Each VM comprises a “shell” in which a “guest” operating system is run. The guest operating systems are unaware that they are running on top of VMM 16. VMM 16 makes it possible for the guest operating systems to operate as if they were running on hardware. The manner in which VMM 16 does this is described below.
NIC 20 is an expansion board that is installed in hardware platform 11 and that enables hardware platform 11 to connect to a network. NIC 20 may be any type of network interface card. For example, NIC 20 may be an Ethernet NIC, which supports Ethernet connections, or a 10/100/1000 NIC that supports both Ethernet and higher-performance Fast Ethernet connections. NIC 20 may also support wireless networking. Wireless networking uses radio frequency (RF) technology to transmit a signal through air, instead of over a wire. Such a NIC performs substantially the same functions as a NIC in a wired environment, including preparing data for transmissions over a medium and receiving data from the medium.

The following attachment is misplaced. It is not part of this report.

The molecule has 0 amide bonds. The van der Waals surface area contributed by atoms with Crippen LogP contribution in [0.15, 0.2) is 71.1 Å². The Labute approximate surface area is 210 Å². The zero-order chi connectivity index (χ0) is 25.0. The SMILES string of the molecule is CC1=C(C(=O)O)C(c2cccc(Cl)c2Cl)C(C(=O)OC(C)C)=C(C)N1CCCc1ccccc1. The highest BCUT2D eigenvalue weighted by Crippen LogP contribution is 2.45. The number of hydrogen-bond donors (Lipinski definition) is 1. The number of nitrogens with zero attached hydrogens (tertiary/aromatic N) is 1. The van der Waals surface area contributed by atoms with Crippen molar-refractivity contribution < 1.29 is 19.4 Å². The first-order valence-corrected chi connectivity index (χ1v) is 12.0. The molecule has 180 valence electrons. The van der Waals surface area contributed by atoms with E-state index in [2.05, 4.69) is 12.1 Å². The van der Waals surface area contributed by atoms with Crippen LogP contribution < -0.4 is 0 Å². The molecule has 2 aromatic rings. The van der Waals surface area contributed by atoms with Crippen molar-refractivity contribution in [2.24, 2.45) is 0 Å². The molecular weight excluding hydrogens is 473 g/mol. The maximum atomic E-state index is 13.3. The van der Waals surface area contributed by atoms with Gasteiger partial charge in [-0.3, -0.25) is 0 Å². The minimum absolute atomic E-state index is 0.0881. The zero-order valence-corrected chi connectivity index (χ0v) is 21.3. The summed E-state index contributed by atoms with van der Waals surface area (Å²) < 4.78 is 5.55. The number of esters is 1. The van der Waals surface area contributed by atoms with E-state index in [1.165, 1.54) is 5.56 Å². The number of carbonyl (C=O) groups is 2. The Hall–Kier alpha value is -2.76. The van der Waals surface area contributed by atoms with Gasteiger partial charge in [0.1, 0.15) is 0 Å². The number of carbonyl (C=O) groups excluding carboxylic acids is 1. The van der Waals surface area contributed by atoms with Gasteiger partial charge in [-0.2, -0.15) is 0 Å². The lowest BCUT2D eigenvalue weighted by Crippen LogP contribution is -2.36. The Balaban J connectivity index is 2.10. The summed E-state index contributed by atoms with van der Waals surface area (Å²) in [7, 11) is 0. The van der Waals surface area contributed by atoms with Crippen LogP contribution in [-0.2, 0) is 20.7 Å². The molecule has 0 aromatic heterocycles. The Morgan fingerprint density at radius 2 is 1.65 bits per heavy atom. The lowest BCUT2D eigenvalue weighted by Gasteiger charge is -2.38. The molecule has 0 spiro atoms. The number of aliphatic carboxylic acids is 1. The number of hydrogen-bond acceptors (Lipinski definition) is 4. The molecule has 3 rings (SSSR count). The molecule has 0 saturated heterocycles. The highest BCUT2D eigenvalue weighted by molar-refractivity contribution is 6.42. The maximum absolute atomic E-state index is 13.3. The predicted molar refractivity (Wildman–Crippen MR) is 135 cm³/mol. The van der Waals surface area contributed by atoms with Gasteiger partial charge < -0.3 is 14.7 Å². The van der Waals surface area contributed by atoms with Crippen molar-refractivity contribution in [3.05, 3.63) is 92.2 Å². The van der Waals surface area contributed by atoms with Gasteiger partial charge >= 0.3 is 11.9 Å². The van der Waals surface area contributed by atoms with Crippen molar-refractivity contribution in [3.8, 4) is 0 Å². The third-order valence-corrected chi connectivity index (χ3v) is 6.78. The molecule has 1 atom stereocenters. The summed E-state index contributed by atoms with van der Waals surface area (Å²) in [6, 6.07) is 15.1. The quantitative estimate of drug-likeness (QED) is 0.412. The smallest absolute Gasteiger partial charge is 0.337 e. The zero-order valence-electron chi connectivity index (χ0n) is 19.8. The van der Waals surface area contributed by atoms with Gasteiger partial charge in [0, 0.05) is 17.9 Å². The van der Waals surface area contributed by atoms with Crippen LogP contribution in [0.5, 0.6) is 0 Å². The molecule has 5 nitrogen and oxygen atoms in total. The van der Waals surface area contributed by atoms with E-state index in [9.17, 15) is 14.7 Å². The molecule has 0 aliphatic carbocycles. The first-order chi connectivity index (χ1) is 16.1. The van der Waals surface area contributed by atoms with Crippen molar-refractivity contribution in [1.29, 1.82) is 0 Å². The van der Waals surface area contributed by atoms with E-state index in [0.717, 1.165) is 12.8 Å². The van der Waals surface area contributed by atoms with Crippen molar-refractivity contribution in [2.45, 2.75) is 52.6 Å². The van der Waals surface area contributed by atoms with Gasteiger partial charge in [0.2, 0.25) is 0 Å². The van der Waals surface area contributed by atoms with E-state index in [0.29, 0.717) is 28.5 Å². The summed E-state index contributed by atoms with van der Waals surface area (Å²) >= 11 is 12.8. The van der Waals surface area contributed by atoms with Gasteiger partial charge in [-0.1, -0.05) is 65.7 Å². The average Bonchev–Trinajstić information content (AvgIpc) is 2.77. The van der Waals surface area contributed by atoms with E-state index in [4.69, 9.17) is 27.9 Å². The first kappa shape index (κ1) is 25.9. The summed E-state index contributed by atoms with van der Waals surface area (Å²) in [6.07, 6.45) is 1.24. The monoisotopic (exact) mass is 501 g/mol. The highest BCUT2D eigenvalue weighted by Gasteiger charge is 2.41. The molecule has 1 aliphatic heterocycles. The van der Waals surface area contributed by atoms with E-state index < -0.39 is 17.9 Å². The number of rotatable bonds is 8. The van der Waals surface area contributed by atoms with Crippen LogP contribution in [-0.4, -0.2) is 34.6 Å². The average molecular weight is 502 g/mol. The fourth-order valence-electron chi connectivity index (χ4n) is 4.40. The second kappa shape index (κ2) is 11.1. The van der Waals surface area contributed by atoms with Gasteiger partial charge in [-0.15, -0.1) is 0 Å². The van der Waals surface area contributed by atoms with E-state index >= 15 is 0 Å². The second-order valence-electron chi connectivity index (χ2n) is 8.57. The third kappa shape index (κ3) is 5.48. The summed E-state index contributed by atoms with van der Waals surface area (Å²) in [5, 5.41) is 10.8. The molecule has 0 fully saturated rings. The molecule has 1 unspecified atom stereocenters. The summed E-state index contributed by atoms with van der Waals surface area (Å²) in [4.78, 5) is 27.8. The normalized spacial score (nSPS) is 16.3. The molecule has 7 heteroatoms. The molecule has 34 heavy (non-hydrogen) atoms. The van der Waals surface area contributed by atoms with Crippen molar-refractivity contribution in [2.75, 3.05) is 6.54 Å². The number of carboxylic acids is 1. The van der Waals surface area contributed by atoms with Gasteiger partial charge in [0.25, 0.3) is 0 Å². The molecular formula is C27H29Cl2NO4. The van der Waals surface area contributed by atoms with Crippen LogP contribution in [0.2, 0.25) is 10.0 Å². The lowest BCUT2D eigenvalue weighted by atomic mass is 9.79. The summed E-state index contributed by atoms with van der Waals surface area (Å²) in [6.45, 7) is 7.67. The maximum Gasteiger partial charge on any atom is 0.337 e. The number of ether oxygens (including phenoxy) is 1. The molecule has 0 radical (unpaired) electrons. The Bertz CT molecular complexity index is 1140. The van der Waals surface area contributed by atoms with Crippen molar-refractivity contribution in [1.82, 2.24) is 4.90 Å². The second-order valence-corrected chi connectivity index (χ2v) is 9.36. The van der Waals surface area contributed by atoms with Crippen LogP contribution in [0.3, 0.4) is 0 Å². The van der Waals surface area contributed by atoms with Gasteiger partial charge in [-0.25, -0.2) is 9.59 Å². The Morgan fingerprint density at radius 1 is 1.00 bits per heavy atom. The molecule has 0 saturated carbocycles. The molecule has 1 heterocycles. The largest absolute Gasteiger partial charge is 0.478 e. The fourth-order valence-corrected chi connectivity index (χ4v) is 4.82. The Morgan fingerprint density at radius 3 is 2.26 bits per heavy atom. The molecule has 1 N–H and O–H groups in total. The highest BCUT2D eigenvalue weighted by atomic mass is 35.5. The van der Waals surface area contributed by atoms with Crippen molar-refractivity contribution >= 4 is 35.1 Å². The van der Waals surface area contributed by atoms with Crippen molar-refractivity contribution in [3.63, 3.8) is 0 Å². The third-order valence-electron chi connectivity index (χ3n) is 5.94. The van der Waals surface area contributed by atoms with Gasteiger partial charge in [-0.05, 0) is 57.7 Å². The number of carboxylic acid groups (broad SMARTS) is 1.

Processing device 12 executes a NIC driver 21 that enables NIC 20 to exchange communications with VMM 16. NIC driver 21 acts as a mediator between NIC 20 and software that interacts with NIC 20. Specifically, NIC driver 21 acts as a high-level interface for software modules running on NIC 20.
VMM 16 includes generic virtual NIC (GVNIC) 22. GVNIC 22 is configurable to route data packets between NIC 20 and various VMs (e.g., VM 17). GVNIC 22 interfaces to NIC driver 21 via a high-level application programming interface (API).